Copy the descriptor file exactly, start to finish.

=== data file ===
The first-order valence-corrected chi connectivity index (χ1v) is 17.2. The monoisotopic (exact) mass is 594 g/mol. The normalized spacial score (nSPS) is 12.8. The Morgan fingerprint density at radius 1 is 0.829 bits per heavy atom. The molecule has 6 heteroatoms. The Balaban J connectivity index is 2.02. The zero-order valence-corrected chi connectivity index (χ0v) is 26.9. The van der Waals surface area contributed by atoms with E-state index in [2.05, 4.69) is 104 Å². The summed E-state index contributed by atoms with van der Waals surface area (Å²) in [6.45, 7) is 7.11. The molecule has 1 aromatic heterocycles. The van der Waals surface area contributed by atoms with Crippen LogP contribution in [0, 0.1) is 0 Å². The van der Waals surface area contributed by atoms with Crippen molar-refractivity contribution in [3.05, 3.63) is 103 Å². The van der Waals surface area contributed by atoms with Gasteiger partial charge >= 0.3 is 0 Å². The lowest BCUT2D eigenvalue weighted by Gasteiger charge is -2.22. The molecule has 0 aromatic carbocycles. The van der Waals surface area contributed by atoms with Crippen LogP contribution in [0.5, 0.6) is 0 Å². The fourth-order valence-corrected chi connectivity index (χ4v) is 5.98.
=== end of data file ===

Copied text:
The first-order valence-corrected chi connectivity index (χ1v) is 17.2. The monoisotopic (exact) mass is 594 g/mol. The normalized spacial score (nSPS) is 12.8. The Morgan fingerprint density at radius 1 is 0.829 bits per heavy atom. The molecule has 6 heteroatoms. The Balaban J connectivity index is 2.02. The zero-order valence-corrected chi connectivity index (χ0v) is 26.9. The van der Waals surface area contributed by atoms with E-state index in [2.05, 4.69) is 104 Å². The summed E-state index contributed by atoms with van der Waals surface area (Å²) in [6.45, 7) is 7.11. The molecule has 1 aromatic heterocycles. The van der Waals surface area contributed by atoms with Crippen LogP contribution in [0, 0.1) is 0 Å². The van der Waals surface area contributed by atoms with Crippen molar-refractivity contribution in [3.05, 3.63) is 103 Å². The van der Waals surface area contributed by atoms with Gasteiger partial charge >= 0.3 is 0 Å². The lowest BCUT2D eigenvalue weighted by Gasteiger charge is -2.22. The molecule has 0 aromatic carbocycles. The van der Waals surface area contributed by atoms with Crippen LogP contribution in [0.5, 0.6) is 0 Å². The fourth-order valence-corrected chi connectivity index (χ4v) is 5.98.